Leaders who standout are those willing to be ‘originals.’ They do not mimic others; these individuals find their own voice. Neil Diamond knows something about this.
When you consider the great musicians of the last few decades, Neil Diamond must be on your list. Not only has he sold over 125 million records, but Neil has had ten #1 singles, a Grammy award (plus ten nominations), a hit movie, and a dedicated troupe of fans. None of this would have been possible if Neil had stayed on his initial trajectory.
When Neil first started out on his post-medical school career path, his voice and style were impressions of The Everly Brothers and Buddy Holly.
That’s probably why I spent eight years down there in Tin Pan Alley and had very little success…There was not a lot of me in those songs.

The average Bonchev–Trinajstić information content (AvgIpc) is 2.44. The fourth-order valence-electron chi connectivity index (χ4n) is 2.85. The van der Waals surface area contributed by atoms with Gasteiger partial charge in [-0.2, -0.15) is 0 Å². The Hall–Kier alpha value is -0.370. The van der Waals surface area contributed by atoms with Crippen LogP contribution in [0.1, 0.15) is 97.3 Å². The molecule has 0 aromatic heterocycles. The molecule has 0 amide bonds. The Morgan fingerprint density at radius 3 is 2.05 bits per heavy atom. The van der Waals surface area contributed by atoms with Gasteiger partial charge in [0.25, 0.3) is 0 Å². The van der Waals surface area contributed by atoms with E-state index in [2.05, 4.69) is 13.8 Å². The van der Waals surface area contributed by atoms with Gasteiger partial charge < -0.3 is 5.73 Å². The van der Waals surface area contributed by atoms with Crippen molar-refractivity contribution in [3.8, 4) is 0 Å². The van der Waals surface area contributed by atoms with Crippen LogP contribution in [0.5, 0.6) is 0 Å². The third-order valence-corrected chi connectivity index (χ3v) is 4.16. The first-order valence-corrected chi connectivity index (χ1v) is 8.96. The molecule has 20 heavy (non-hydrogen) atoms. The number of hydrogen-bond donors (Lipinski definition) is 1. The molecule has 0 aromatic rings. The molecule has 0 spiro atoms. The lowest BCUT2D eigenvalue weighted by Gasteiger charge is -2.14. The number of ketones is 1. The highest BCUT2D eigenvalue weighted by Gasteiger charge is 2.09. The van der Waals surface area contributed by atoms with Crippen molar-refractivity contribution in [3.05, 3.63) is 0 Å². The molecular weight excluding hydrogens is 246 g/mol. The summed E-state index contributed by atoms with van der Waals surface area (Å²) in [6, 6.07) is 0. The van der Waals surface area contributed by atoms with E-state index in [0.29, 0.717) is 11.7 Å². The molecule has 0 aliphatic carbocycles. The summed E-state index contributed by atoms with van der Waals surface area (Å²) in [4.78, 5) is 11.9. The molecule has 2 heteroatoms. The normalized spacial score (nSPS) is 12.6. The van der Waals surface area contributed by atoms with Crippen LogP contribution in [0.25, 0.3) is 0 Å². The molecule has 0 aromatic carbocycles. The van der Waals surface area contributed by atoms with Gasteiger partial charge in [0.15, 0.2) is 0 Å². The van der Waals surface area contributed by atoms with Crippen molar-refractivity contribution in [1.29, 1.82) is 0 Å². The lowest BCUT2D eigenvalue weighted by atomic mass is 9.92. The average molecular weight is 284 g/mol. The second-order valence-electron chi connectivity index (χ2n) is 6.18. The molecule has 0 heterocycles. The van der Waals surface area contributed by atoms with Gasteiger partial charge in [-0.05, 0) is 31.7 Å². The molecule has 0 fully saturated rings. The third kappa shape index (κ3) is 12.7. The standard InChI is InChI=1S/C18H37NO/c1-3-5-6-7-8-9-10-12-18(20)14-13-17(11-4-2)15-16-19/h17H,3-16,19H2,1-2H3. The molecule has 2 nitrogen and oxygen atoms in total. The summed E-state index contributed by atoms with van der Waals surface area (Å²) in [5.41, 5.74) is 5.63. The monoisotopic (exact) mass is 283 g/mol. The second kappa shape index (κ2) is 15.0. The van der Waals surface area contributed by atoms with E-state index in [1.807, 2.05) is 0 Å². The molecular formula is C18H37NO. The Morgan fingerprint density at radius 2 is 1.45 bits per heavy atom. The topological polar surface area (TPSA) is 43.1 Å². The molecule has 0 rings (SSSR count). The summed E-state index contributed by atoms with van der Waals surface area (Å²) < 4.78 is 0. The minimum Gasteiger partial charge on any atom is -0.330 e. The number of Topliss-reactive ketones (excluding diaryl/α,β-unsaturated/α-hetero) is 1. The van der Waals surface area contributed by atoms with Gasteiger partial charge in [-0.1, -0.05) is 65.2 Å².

In a 2005 interview, he stated that imitating someone else’s voice and experience in a song was not going to help his attain his goals. Success did not occur until Neil was able to sing his songs in his voice.
Solitary Man was the first in a long line of ‘me’ songs, my experience songs.
As leaders we need to remember that our path to success cannot be built on impersonations. Sure, we learn from mentors and may have emulated a few of their mannerisms, but we need to be authentic to ourselves. If you are copying a habit you’ve observed because it worked for someone else, there is no guarantee that it will work for you. Chances are, it will appear fake and insincere…because it is.
Being yourself is easy to say, harder to do. So instead, try to be natural. Consider what you are attempting to accomplish. If you liked what someone else has said, try to ape the moment, not the verbiage. Re-phrase it into words that fit your style. If it still doesn’t feel right, quote whoever originally said it so you can maintain your voice.
Singing a few bars of Sweet Caroline doesn’t hurt either.